Project description:Generalized arterial calcification of infancy (GACI) is associated with biallelic mutations in ENPP1 in the majority of cases, whereas mutations in ABCC6 (ATP-binding cassette subfamily C number 6) are known to cause pseudoxanthoma elasticum (PXE). However, ABCC6 mutations account for a significant subset of GACI cases, and ENPP1 mutations can also be associated with PXE lesions. Based on the considerable overlap of GACI and PXE, both entities appear to reflect two ends of a clinical spectrum of ectopic calcification rather than two distinct disorders. ABCC6 and ENPP1 mutations might lead to alterations of the same physiological pathways.
Project description:Spontaneous pathologic arterial calcifications in childhood can occur in generalized arterial calcification of infancy (GACI) or in pseudoxanthoma elasticum (PXE). GACI is associated with biallelic mutations in ENPP1 in the majority of cases, whereas mutations in ABCC6 are known to cause PXE. However, the genetic basis in subsets of both disease phenotypes remains elusive. We hypothesized that GACI and PXE are in a closely related spectrum of disease. We used a standardized questionnaire to retrospectively evaluate the phenotype of 92 probands with a clinical history of GACI. We obtained the ENPP1 genotype by conventional sequencing. In those patients with less than two disease-causing ENPP1 mutations, we sequenced ABCC6. We observed that three GACI patients who carried biallelic ENPP1 mutations developed typical signs of PXE between 5 and 8 years of age; these signs included angioid streaks and pseudoxanthomatous skin lesions. In 28 patients, no disease-causing ENPP1 mutation was found. In 14 of these patients, we detected pathogenic ABCC6 mutations (biallelic mutations in eight patients, monoallelic mutations in six patients). Thus, ABCC6 mutations account for a significant subset of GACI patients, and ENPP1 mutations can also be associated with PXE lesions in school-aged children. Based on the considerable overlap of genotype and phenotype of GACI and PXE, both entities appear to reflect two ends of a clinical spectrum of ectopic calcification and other organ pathologies, rather than two distinct disorders. ABCC6 and ENPP1 mutations might lead to alterations of the same physiological pathways in tissues beyond the artery.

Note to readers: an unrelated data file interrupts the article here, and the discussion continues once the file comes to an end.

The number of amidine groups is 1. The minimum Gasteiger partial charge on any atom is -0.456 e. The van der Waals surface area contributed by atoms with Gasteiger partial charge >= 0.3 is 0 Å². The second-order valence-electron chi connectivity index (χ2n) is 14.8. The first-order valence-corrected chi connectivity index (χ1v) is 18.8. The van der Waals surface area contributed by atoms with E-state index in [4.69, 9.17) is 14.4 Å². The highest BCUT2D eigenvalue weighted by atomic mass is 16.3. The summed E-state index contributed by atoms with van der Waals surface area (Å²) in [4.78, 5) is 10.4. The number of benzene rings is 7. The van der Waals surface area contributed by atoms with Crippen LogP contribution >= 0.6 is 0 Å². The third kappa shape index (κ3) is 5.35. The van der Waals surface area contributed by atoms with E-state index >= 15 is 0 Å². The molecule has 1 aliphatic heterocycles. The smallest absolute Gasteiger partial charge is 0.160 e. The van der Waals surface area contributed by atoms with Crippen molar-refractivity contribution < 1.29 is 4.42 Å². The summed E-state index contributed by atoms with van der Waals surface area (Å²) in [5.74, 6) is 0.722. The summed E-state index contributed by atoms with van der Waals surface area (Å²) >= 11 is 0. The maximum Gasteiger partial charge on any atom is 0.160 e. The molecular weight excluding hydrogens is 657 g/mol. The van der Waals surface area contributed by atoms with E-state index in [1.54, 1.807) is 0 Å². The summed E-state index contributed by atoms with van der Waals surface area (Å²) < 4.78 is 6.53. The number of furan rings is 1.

Project description:Generalized arterial calcification of infancy (GACI) is an autosomal recessive disorder characterized by congenital calcification of large- and medium-sized arteries, associated with early myocardial infarction, heart failure, and stroke, and premature death. Most cases of GACI are caused by mutations in the ENPP1 gene. We first studied two siblings with GACI from a non-consanguineous family without mutations in the ENPP1 gene. To search for disease-causing mutations, we identified genomic regions shared between the two affected siblings but not their unaffected parents or brother. The ABCC6 gene, which is mutated in pseudoxanthoma elasticum (PXE), resided within a small region of homozygosity shared by the affected siblings. Sequence analysis of ABCC6 revealed that the two affected siblings were homozygous for the missense mutation p.R1314W. Subsequently, ABCC6 mutations were identified in five additional GACI families with normal ENPP1 sequences. Genetic mutations in ABCC6 in patients with PXE are associated with ectopic tissue mineralization in the skin and arterial blood vessels. Thus, our findings provide additional evidence that the ABCC6 gene product inhibits calcification under physiologic conditions and confirm a second locus for GACI. In addition, our study emphasizes the potential utility of shared homozygosity mapping to identify genetic causes of inherited disorders.